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Black Lives Matter in the Middle East and North Africa

Hand-held sign with 'black lives matter' written on the front and protesters standing around
Source: Unsplash

Holly-Rose Biskup

After the murder of George Floyd in Minneapolis, the Black Lives Matter movement gained unprecedented momentum. The protests that followed Floyd's death have had a cascading effect, not only in the US, but globally. In the Middle East, journalists, citizens, politicians and celebrities are speaking out about racism via social media. They are speaking out, not only about individual’s racial prejudices, but also about systemic issues prevalent within the nature of the kafala employment system, the lack of representation in Arab entertainment and racialised socio-economic inequality.

Within days of the American protests, concerted campaigns, orchestrated by a number of prominent Arab and Arab-American social-media activists, academics, and influencers, began raising anti-racism awareness. Mafaz Al-Suwaidan and Rana Abdelhamid shared “Six Ways for Arabs to Resist Anti-Blackness,” on social media and asked their followers to educate themselves on the history of the Arab slave trade and treatment of people of colour by non-Black Arabs. An Arabs for Black Lives initiative was launched by a number of Arab-American activists, and a petition promising to, “take this moment of outrage and mourning eradicate anti-Blackness and racism from anywhere it persists within the community”, was signed by many, including Congresswoman Rashida Tlaib. The most widely shared account illuminating issues of racism in the MENA region was a video by Maryam Abu Khaled, a Black Palestinian comedian who recalled her experience with “unintentional and indirect racism” in Arab culture that is often naively viewed as light-hearted jokes. Maryam’s video on her Instagram was viewed over 1.2 million times and led others to open up about their struggles with racism and the need for awareness of these issues within their community. Indeed, many admitted that they often heard derogatory terms used to describe people of colour from their elders and sometimes their peers. In particular, the word abeed, meaning “slave,” has been used to describe people with dark or black skin, including President Barack Obama.

Others in the Black Lives Matter movement have pointed to Arab media and the ubiquitous racist references made, including the use of blackface in Arab entertainment. In Arab and Persian film and television, there is a distinct lack of POC and, when they do appear, they are relegated to stereotypical or menial roles such as servants or entertainers. Racism is also evident in marketing that reinforces the idea that light skin is ‘better’. Marketing by big multinational companies such as Unilever and Johnson & Johnson have promoted skin-lightening creams in the Middle East and India. However, due to backlash last month, Johnson & Johnson stated they would halt sales of its Clean & Clear Fairness line of products. Days later Unilever followed in their steps announcing they would be changing their products and removed words such as “whitening” and “fair” from their product’s labels. Biases toward pale skin in the media often translate into the economic and social marginalization of Black populations in various parts of the Arab world, as communities of African origin in the Middle East generally are in higher levels of poverty and have less access to economic, educational, and social opportunities than their white counterparts. The momentum generated on social media has encouraged many Black Arabs to speak up about racism they have rarely vocalised yet long endured.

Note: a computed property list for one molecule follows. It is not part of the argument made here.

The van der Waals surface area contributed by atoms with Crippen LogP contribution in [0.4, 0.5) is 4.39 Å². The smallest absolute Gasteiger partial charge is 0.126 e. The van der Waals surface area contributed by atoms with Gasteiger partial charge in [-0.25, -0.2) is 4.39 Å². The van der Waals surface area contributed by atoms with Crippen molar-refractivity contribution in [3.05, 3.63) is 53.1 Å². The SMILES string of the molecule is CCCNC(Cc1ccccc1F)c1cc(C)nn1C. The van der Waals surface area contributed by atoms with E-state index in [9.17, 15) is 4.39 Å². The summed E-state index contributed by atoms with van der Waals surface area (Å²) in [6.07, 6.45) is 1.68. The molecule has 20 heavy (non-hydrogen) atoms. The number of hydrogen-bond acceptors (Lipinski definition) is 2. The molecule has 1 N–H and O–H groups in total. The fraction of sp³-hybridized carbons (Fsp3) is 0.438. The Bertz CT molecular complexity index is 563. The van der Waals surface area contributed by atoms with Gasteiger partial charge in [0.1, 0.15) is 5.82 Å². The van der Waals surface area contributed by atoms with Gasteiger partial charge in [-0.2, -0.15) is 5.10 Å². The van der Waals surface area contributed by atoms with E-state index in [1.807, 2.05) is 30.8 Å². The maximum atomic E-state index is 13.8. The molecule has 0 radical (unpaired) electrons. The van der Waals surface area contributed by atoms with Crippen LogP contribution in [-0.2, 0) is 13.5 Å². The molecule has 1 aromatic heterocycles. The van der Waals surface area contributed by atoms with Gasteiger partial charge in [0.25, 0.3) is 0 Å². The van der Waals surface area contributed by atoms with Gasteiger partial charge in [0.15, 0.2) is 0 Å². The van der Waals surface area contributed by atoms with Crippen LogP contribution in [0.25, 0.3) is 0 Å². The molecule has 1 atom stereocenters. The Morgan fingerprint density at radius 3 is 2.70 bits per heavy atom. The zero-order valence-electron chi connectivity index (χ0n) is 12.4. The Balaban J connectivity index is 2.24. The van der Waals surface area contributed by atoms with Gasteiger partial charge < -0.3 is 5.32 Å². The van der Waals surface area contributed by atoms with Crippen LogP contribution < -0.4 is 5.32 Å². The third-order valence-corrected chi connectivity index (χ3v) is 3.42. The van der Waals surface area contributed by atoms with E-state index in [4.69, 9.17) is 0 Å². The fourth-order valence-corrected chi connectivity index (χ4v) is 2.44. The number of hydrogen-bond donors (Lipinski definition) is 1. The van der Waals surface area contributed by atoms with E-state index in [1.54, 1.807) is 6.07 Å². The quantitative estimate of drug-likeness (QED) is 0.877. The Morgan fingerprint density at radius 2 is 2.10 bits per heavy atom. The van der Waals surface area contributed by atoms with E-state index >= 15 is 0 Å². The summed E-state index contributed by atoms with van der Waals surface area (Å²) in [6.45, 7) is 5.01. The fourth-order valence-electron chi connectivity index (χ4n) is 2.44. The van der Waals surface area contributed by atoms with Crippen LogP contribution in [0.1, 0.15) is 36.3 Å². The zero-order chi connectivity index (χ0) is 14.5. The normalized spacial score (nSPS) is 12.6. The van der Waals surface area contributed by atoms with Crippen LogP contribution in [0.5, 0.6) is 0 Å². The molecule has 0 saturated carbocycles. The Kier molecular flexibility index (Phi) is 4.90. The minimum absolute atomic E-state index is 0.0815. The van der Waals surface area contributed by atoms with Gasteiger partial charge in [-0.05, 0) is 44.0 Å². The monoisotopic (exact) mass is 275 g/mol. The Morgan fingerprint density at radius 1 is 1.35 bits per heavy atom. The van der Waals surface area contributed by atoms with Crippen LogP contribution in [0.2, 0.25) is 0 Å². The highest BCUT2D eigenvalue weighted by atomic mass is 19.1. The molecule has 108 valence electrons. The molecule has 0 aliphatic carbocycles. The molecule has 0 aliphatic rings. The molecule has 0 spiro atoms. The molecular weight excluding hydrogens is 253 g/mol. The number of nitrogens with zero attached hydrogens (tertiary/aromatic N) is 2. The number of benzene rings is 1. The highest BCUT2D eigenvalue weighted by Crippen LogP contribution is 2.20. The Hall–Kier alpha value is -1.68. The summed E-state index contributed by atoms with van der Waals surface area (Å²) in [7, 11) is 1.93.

During the Movement, there has been a particular emphasis on the racist nature of the kafala employment system. The system is said to disadvantage, not only domestic workers from Ethiopia, Ghana and other African countries, but also darker-skinned Asians from Indonesia and the Philippines. The kafala employment system excludes foreigners from domestic labour laws and enables employers to have control over the residency of foreign workers. By this, employers have the power to withhold domestic workers’ passports and severely limit their freedom and ability to protest abusive work conditions. In many instances, employees have reported to suffer physical, psychological and sexual abuse with little recourse. It is a policy that many human rights activists and Former Lebanese labour minister, Camille Abousleiman have likened to a modern form of slavery. Aya Majzoub a Lebanon researcher for Human Rights Watch said that the Black Lives Matter Movement has “forced society to face the systemic racism inherent in the kafala system and in the way we treat migrant workers... people started to understand that the abuse against migrant domestic workers was not caused by ‘a few bad employers,’ but rather by a system that enables and even encourages society to treat these women as second-class humans.”

In the MENA region, racism is prominent for people of colour. Social media provides a powerful and unique platform where minority voices can quickly be amplified beyond what was ever possible through traditional media. This is clear with today's movement where pushback has occurred. The Black Lives Matter movement in the MENA region has highlighted systemic issues and rhetoric used within the societies and the need for it to change.


Holly-Rose Biskup is The Young Diplomat Society's Regional Correspondent for the Middle East and North Africa